- Shark conservationist Kathy Xu joined with ex-shark fishermen on the Indonesian island of Lombok to launch The Dorsal Effect.
- The eco-enterprise teaches students about the marine environment through snorkeling trips, coral health checks and beach trash cleanups.
- The Dorsal Effect helps provide an alternative source of income for the former shark fishermen of Lombok and aims to stop the shark finning trade.
LOMBOK, Indonesia — Suhardi, 43, glides across a technicolor coral garden. Freediving down to the seafloor, he scoops up a handful of sand that he sprinkles over the reef. The reef becomes a blur of color as reef fish scurry from all four corners to see what delicacies can be found among the falling grains. Powering through the current, Suhardi looks more at home than he does on shore.
He points out a trumpetfish hovering over the reef below us, and a painterly Picasso triggerfish swimming by. Then Suhardi’s pace quickens as he points into the distance. He’s seen something that my untrained eyes are yet to pick up. He stays hovering above the reef knowing it’s still there. Then a blacktip reef shark (Carcharhinus melanopterus) suddenly comes into view.
Suhardi isn’t your average snorkeling guide. Born on the Indonesian island of Lombok, he’s spent his life on water. While he now seeks out sharks for the enjoyment of tourists, he once hunted sharks to help earn money to feed his family and educate his two children.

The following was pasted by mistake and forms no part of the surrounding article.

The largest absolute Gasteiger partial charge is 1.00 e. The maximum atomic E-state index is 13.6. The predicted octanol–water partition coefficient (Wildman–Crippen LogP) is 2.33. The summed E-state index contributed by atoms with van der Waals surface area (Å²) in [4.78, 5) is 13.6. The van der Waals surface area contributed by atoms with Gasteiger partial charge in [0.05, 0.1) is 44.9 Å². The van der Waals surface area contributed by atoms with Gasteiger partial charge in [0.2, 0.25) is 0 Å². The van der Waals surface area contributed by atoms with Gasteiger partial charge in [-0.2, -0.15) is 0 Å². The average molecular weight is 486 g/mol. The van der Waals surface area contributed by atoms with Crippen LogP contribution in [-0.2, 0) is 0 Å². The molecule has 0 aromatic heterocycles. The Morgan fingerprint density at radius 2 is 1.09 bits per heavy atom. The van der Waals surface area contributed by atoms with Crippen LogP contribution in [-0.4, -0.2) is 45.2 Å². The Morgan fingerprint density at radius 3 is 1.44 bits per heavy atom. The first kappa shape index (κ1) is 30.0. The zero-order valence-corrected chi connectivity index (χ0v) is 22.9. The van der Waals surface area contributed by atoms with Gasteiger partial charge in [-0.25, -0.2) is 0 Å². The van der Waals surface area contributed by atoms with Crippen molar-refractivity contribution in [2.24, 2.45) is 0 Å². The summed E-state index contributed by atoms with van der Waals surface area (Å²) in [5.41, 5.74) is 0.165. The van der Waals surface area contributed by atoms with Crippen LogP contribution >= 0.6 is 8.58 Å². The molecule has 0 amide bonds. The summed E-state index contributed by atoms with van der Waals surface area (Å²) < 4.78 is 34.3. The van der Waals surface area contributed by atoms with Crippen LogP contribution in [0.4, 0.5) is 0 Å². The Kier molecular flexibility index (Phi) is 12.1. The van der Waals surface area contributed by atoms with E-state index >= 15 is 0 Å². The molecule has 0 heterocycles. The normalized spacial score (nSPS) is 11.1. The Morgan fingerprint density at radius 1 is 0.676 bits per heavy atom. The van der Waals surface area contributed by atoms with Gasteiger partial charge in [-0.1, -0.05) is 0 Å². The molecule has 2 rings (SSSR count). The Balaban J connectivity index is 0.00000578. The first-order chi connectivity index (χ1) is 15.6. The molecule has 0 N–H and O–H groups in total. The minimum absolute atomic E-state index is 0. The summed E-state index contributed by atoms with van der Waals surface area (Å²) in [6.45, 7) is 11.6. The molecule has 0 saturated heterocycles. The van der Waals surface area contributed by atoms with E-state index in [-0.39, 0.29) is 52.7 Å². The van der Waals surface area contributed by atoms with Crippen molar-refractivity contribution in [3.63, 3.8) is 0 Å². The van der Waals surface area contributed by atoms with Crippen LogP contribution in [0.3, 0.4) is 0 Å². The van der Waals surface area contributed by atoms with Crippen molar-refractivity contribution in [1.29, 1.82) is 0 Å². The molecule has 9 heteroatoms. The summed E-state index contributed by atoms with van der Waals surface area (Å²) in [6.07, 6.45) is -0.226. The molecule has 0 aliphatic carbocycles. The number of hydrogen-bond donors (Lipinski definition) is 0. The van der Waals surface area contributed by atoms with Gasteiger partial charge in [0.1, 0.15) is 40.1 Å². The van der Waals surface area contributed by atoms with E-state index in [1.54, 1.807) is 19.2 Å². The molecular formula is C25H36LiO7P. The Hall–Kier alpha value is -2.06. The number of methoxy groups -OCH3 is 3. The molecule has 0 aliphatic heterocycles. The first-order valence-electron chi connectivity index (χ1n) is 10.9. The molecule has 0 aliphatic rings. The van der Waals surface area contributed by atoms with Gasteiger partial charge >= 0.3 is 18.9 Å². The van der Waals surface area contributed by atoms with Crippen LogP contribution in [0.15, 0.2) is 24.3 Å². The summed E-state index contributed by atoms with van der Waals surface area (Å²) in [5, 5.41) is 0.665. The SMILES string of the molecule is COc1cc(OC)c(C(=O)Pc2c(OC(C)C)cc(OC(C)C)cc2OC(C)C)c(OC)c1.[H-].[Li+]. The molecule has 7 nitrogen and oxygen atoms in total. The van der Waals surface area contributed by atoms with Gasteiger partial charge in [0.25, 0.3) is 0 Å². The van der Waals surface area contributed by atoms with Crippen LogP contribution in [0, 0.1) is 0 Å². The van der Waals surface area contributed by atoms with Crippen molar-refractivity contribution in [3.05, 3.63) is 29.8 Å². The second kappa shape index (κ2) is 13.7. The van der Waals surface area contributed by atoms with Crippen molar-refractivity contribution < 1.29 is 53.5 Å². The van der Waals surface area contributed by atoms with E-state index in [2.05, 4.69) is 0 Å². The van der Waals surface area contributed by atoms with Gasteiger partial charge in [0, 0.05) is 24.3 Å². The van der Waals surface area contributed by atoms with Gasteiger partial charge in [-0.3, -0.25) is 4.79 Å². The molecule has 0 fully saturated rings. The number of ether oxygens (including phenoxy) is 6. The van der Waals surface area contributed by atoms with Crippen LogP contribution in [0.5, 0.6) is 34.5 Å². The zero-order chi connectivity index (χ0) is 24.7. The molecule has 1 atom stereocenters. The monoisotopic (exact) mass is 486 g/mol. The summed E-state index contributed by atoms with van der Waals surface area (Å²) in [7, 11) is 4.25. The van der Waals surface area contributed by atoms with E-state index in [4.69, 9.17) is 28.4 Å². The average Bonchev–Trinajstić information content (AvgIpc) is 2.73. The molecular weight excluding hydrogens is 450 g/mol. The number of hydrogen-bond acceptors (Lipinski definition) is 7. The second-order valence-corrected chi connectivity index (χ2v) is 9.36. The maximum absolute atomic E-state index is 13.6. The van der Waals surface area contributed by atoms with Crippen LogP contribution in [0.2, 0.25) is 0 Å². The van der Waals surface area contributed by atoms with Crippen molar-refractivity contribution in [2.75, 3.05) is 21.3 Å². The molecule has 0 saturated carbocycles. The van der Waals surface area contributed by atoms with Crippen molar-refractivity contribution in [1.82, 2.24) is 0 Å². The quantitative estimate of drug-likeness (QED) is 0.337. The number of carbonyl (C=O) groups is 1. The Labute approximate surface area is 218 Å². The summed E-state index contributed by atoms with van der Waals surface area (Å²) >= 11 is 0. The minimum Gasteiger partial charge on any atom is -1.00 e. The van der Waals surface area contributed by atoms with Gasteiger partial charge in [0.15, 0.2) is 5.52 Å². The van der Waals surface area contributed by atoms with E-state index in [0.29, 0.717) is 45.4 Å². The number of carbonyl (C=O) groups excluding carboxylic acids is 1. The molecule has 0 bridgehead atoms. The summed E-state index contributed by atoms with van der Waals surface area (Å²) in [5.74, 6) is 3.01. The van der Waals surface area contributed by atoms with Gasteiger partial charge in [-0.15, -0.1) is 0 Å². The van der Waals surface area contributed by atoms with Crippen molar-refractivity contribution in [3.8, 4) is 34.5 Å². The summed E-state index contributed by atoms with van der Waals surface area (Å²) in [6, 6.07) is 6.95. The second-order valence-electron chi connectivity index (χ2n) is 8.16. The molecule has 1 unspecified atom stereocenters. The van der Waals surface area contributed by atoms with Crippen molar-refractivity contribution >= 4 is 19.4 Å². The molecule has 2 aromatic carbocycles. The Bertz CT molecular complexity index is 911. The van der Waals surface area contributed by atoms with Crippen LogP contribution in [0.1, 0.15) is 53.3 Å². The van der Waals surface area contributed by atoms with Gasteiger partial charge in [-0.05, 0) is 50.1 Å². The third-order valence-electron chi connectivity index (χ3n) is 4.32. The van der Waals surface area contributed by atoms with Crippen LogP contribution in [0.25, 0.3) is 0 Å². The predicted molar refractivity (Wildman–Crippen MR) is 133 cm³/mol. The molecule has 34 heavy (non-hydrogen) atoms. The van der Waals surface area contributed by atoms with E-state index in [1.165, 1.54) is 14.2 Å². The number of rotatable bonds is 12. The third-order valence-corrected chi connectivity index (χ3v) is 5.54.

Suhardi was a fisherman for more than 20 years. He first started fishing working on his parents’ boat, but was then asked to join the crew of a shark boat where he was told he could earn a lot of money. Back on deck, he looks embarrassed to divulge what a meager wage it was, but finally confesses he earned around $50 for up to a month at sea.
Now he and 12 other former shark fishermen are part of The Dorsal Effect, an ecotourism company that helps ex-shark hunters find a new vocation. Each week, the team takes groups of tourists, schoolchildren and university students to off-the-grid locations and guides them around pristine reefs. Each trip is designed to take guests on an exploratory journey of both the shark trade and marine conservation through the eyes of the Sasak people of Lombok.
Lombok is a hotspot for marine diversity, sitting just east of the Wallace Line, a biogeographical boundary separating Asia and Australia and their respective fauna. Pristine coral gardens and around 80 species of sharks can be found in its waters. The island is also part of the world’s largest shark-fishing nation. Only the whale shark (Rhincondon typus) is protected in Indonesia; all other sharks can be legally caught.
The Dorsal Effect first launched in 2013, a year after Suhardi met Singaporean ecologist Kathy Xu, who had traveled to Lombok to find out more about the shark trade. The diminutive but quietly determined Xu wanted to protect sharks, but because she knew shark fishing was poorly paid and dangerous, she wanted to hear the fishermen’s stories too. They told her how once they could fish for sharks close to shore, but now with the shark population dropping, the fishermen said they needed to travel farther out to sea, only to come home with a relatively poor catch. The reduced catch also meant reduced pay, so they often couldn’t cover their costs.
“Shark fishing is like gambling,” says snorkeling guide Agus Harianto. “Sometimes big catch, sometimes zero catch. The fishermen are always speculating.”